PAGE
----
Just four are left. Four of the 95 New Zealand pilots who flew in the Battle of Britain 70 years ago this week.

They survived the battle then and they have survived the long years since. One still plays golf regularly. Three live in New Zealand.

Alan Gawith, 94, is about to move with his wife from his home in Nelson to a retirement complex where he says he will have more time for reading.

Bernie Brown, 92, has problems with his balance but otherwise is well. He and his wife watched last year as builders put up a new home for them on the next-door section in Tauranga.

John Gardner, also 92 and living in Tauranga, is the most active.

He plays golf every Tuesday and flew out of New Zealand on Friday to attend London celebrations marking the 70th anniversary of the battle and the unveiling of the permanent Keith Park statue.

"New Zealanders should be very proud of Park, a great man," he said before leaving for England with his wife.

Sir Keith, a New Zealander who flew fighters with distinction in World War I, was the man who directed day-to-day operations of Fighter Command as the officer commanding 11 Group's Spitfire and Hurricane squadrons in southeast England.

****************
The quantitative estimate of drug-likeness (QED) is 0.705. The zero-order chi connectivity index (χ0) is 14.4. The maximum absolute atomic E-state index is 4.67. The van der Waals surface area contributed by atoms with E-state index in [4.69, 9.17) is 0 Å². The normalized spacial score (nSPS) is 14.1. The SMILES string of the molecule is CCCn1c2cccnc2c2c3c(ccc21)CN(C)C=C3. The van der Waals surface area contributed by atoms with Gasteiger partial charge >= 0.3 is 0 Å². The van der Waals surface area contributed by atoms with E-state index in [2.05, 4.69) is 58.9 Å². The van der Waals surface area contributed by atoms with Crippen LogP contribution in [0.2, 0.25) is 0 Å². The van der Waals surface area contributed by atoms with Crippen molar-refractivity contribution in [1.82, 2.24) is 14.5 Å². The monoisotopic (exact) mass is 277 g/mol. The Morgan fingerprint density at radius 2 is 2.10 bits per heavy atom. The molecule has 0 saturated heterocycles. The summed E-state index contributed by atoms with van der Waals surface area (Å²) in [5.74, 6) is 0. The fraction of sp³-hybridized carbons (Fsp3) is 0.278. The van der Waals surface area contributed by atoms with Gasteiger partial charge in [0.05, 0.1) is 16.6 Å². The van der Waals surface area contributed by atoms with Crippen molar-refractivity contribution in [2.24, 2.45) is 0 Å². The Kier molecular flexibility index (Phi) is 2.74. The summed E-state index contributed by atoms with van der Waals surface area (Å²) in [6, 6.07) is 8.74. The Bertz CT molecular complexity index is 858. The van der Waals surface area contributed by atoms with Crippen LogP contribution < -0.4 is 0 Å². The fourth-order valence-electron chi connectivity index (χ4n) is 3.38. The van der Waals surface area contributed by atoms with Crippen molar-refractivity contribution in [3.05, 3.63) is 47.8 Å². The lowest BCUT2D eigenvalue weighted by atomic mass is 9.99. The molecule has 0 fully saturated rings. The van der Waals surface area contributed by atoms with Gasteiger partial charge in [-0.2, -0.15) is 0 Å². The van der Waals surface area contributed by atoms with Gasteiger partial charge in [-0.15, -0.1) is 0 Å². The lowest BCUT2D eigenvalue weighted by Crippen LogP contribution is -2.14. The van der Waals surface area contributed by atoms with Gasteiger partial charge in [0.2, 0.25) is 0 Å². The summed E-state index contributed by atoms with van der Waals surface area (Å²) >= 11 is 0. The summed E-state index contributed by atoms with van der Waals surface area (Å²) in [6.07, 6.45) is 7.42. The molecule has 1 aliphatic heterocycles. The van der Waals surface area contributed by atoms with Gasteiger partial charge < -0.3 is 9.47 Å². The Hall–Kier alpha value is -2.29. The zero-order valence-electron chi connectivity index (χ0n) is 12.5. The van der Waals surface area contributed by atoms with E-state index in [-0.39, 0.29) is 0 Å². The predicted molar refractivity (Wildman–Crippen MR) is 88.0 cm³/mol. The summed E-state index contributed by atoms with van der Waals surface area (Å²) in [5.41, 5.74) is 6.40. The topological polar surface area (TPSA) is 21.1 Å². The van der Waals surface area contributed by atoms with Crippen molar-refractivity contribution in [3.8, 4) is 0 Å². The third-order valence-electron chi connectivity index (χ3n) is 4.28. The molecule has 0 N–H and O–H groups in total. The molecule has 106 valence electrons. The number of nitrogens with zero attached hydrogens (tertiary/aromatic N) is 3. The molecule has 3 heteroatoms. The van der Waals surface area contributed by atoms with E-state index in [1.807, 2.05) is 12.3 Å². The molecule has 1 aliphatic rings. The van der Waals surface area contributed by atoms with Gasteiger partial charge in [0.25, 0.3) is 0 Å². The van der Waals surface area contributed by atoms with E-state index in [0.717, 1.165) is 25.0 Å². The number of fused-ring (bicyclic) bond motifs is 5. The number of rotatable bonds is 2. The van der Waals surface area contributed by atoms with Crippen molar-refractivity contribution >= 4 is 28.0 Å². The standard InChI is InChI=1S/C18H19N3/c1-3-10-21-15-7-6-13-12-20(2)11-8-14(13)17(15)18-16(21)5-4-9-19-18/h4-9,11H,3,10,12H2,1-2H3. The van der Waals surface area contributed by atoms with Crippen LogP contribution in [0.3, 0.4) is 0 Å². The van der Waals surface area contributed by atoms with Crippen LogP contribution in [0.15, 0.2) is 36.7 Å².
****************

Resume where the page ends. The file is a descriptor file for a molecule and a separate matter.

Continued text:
It was Park, with the backing of Fighter Command chief Sir Hugh Dowding, who engineered the defeat of the Luftwaffe.

The fourth surviving New Zealand pilot of those eventful days of July 10-October 31, 1940, when the future of Britain hung in the balance, is Keith Lawrence, who lives in England.

In total, 135 New Zealanders were entitled to the Battle of Britain clasp, awarded to those who flew at least one operation during the battle. Twenty died, 16 of them pilots. Five of the 20 were killed in aircraft accidents, two of them newcomer Hurricane pilots killed within five minutes of each other on the same airfield on night training.

Thirty-one of the Battle of Britain survivors lost their lives on air operations later in the war and a further eight became prisoners of war. Two were captured during the battle itself.

All four living New Zealand Battle of Britain veterans joined the Royal Air Force on short four-year terms before the war when the RNZAF was so small it had no places for adventurous young men bitten by the flying bug.

Mr Gardner was unlucky in a way, posted to 141 Squadron, just one of two flying the Defiant, a low-wing monoplane, slow, cumbersome and without any forward-firing guns. He was shot down with three other Defiants.

Although wounded and bloodied, his scalp hanging down his face, he ditched his aircraft and struggled to the surface as his machine sank. His gunner died.

He was picked up by a motor torpedo boat, its crew shouting, "We gotcha, we gotcha," as they dragged him on aboard. He remembered no more until he woke up in hospital. The rest of the battle he spent convalescing.

He went to London because, he said,"it's important to make the journey to attend this symbolic event."


* Max Lambert is writing a book on New Zealand fighter pilots for publication next year.